The editorial categories are research topics that have guided researchers during the recovery phase and continue to be the impetus behind the Documents Project’s digital archive and the Critical Documents book series. Developed by the project’s Editorial Board, each of the teams analyzed this framework and adapted it to their local contexts in developing their research objectives and work plans during the Recovery Phase. Learn more on the Editorial Framework page.
In this text, Germán Arciniegas, director of the magazine Universidad, describes how he discovered George Franklin, a young draftsman who would later become one of the magazine’s leading caricaturists. The author tells the story of how, one fine day, Franklin visited the magazine’s offices with an album full of drawings. Arciniegas was astonished by Franklin’s skill, though the artist was retiring and doubted that his work would be accepted for publication. Arciniegas mentions Franklin’s three “gifts” as a caricaturist: first, the ability to “capture motion” and gestures in order to shape an image; second, the ability to “print the gesture like a photograph, to grasp what’s really at play in the smile of an individual that, in the false poses of gallery portraits, seems stiff, incomprehensible and lacking in spirit”; third, the ability to “kill expression” and freeze life at specific moments, turning them into a form of geometry, “making a nose a prism and a mouth a cube.” In Arciniegas’s view, rather than a promising talent, Franklin was an undeniable phenomenon in the world of caricature in Colombia.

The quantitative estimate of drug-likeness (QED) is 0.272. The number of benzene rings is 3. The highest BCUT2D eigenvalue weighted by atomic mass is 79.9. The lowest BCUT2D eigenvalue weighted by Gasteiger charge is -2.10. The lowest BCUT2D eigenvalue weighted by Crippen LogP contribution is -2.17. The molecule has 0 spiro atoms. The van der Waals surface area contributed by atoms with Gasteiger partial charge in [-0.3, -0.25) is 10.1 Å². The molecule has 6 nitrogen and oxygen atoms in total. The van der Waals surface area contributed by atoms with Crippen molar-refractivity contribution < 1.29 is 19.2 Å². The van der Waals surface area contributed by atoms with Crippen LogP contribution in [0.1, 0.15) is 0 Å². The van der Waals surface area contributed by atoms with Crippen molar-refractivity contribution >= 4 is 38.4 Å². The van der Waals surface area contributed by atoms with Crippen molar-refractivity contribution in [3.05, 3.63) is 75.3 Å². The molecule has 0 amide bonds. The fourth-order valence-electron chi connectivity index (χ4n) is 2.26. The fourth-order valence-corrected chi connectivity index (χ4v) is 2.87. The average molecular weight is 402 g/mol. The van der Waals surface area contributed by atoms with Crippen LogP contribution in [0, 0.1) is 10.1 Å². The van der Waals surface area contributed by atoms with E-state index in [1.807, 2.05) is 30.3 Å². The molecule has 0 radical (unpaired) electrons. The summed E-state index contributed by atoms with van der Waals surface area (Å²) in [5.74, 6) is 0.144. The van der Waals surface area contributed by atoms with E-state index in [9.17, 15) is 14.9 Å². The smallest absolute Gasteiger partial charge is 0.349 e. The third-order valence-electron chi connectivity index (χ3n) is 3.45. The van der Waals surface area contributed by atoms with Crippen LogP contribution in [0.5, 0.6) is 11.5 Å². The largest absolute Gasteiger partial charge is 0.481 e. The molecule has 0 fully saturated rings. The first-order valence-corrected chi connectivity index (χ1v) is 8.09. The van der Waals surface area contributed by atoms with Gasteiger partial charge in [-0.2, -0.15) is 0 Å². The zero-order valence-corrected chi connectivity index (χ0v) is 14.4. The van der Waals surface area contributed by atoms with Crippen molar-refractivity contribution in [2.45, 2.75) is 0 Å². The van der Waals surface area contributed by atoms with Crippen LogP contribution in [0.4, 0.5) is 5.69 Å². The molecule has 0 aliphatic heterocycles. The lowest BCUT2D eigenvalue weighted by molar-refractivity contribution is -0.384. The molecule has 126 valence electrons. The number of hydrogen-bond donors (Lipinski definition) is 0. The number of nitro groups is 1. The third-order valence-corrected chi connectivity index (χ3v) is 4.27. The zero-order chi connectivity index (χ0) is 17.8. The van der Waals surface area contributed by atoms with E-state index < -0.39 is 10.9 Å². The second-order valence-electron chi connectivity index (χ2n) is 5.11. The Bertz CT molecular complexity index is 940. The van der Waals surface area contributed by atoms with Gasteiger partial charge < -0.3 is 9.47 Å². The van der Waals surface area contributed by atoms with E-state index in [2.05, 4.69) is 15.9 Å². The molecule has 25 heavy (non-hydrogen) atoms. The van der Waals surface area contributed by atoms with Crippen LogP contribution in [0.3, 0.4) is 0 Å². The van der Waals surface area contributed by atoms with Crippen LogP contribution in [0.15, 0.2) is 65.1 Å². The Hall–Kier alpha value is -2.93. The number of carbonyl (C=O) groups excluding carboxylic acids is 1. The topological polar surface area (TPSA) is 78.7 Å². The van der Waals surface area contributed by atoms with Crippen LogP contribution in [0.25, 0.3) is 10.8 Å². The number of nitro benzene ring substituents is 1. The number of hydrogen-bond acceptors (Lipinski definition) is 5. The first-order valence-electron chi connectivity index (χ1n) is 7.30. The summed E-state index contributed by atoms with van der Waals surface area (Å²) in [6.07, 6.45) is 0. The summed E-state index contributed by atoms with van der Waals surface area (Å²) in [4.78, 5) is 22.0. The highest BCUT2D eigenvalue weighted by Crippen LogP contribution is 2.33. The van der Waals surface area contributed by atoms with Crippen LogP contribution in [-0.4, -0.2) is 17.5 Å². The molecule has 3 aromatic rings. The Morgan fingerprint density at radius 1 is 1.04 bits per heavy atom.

Little research has been done on the history of the graphic arts in Colombia. In the last few years, major figures, as well as connections with other areas of the arts, have been discovered. The twenties and thirties in Colombia witnessed the resurgence of the graphic arts in the country’s press as many magazines and newspapers made space for illustration, caricature, and advertising. It was in this context that figures like draftsman and caricaturist George Franklin emerged with work in the liberal magazine Universidad (first period 1921-1922; second period 1927-1929), directed by essayist and historian Germán Arciniegas (1900–1999). Franklin formed part of a group of draftsmen that not only revitalized the medium, but also used an avant-garde language little explored by artists in Colombia.
In the first decades of the 20th century, caricature was considered a minor art form, less important than painting or sculpture. Draftsmen whose work centered on caricature were viewed as craftsmen rather than as artists. This distinction meant that, with the exception of Ricardo Rendón (1894-1931), caricaturists were seen as second-rate creators.